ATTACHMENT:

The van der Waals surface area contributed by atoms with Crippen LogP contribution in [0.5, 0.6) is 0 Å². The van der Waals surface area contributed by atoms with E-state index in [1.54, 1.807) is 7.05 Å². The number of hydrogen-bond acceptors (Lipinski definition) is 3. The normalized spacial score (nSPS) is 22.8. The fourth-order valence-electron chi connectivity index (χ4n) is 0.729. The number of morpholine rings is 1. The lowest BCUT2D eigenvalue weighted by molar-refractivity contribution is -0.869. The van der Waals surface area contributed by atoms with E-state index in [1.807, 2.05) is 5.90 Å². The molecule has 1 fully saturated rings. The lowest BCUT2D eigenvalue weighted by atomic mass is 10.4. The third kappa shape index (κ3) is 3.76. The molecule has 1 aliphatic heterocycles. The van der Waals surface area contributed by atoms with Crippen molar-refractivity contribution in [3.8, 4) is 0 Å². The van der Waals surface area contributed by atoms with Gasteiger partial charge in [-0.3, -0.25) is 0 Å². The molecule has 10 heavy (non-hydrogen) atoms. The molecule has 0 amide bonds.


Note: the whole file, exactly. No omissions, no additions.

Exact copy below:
The van der Waals surface area contributed by atoms with Crippen LogP contribution in [0.5, 0.6) is 0 Å². The van der Waals surface area contributed by atoms with E-state index in [1.54, 1.807) is 7.05 Å². The number of hydrogen-bond acceptors (Lipinski definition) is 3. The normalized spacial score (nSPS) is 22.8. The fourth-order valence-electron chi connectivity index (χ4n) is 0.729. The number of morpholine rings is 1. The lowest BCUT2D eigenvalue weighted by molar-refractivity contribution is -0.869. The van der Waals surface area contributed by atoms with E-state index in [1.807, 2.05) is 5.90 Å². The molecule has 1 fully saturated rings. The lowest BCUT2D eigenvalue weighted by atomic mass is 10.4. The third kappa shape index (κ3) is 3.76. The molecule has 1 aliphatic heterocycles. The van der Waals surface area contributed by atoms with Crippen molar-refractivity contribution in [3.8, 4) is 0 Å². The van der Waals surface area contributed by atoms with Gasteiger partial charge in [-0.3, -0.25) is 0 Å². The molecule has 10 heavy (non-hydrogen) atoms. The molecule has 0 amide bonds.